The last Wednesday of each month – Writer Wednesday – we’ll be posting a short piece from someone’s memoir. For November, 2016, it’s part of a chapter from our friend Katie Hart Smith’s memoir, Couch Time with Carolyn. Enjoy!
I sipped my glass of chardonnay, tucked my bare feet underneath me on the couch, and settled in for our Couch Time session. Carolyn lit up a cigarette. She took in a deep drag and pursed her red lips, blowing the swirls of smoke high above her head. Subconsciously, her left hand waved away the haze and cleared the air between us. She leaned in. Our eyes locked.
“Why do you think your first marriage wasn’t successful?” she asked, making the most of her opportunity to pose some probing questions. “I know you loved him and you seemed to be happy on the outside, but what really happened? Lord knows you had such a beautiful wedding at Dunwoody United Methodist Church. Preston and I were totally blown away by the event, the fleet of white limos and Lincoln Town Cars, and even the tour buses to take us downtown to the Sloppy Floyd Building for the reception.” Carolyn leaned back in her chair and raised her outstretched legs onto the ottoman; she was obviously settling in for the long story answer.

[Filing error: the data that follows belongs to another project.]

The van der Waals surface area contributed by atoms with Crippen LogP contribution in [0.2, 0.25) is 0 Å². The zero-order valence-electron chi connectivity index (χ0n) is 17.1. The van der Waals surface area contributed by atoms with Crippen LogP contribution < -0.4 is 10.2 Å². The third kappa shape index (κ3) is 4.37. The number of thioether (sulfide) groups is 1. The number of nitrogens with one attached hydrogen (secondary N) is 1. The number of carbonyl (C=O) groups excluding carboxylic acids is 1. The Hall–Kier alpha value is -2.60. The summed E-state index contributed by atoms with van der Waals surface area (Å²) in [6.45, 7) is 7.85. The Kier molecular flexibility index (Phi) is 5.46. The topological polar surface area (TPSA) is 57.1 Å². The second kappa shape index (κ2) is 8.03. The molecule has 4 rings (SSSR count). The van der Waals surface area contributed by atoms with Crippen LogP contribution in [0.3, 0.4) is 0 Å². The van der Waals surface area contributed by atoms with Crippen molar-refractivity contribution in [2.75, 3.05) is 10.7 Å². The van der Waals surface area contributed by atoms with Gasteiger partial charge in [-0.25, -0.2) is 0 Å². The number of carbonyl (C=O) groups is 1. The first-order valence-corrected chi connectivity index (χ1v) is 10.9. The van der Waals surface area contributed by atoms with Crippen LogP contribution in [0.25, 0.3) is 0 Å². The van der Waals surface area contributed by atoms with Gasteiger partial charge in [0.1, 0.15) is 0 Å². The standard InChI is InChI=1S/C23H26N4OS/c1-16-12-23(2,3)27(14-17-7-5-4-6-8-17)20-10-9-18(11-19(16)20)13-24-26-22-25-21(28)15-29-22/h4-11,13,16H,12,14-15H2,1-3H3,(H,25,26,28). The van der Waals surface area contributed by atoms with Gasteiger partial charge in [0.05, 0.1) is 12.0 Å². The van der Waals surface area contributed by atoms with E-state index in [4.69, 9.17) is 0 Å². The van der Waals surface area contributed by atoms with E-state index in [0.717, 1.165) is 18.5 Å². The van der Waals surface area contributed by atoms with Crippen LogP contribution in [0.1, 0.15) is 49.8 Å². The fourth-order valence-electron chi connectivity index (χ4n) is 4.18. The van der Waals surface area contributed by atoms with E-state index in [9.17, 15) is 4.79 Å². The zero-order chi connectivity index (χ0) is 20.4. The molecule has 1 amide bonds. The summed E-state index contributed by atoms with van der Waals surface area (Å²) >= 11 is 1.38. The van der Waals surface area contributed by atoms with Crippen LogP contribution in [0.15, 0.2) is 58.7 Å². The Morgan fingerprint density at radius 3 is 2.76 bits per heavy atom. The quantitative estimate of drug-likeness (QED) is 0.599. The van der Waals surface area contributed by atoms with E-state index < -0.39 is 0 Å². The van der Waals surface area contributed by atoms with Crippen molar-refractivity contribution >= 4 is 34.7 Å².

I was saying dammit to myself while also hearing my sister Julie’s voice telling me to substitute sugar snaps for the profanity. Well, dammit and sugar snaps!
There would be no dodging the topic of divorce that night, and for a moment, I felt like I might as well have been sitting on the couch naked. The vulnerable sensation led me to recall skinny-dipping as a kid for the first time in a cold Indiana lake at night. I was at summer camp. The risky behavior was the scariest and most liberating thing I’d experienced up to that point in my life. Nevertheless, I felt safe and knew I wasn’t going to get into trouble because my older cousin Ann was my camp counselor. Another comfort was having my cousin Emily, the same age as I, swimming alongside of me in her birthday suit.
Noting a similar sense of feeling exposed and not knowing what would surface, I acknowledged that I was in a safe place on Carolyn’s couch. I could hear the voices of my cousins encouraging me, Katie, just jump in the water with both feet. Pushing me, they said in my head, You need to talk about it. You need to open up. I took a sip of wine and then cradled the glass between my hands. You need to break down the barriers. Hints of pear and oak warmed my palate. You need to figure out why it failed so it doesn’t happen again. Stalling, I released my left hand from the glass and slowly raked my fingers through my long hair. Don’t be afraid.
To end my cousins’ imagined appeals and get on with Carolyn’s in-person inquiry, I breathed deeply, peeled back my exoskeleton, and uttered, “Gosh, where do I begin?” Tapping into my inner smartass to keep me sane through the pain, I said, “There were so many red flags from the get-go that it looked like we were plotting a red out at a Georgia Bulldog football game. And yet, I was completely blind to them all.”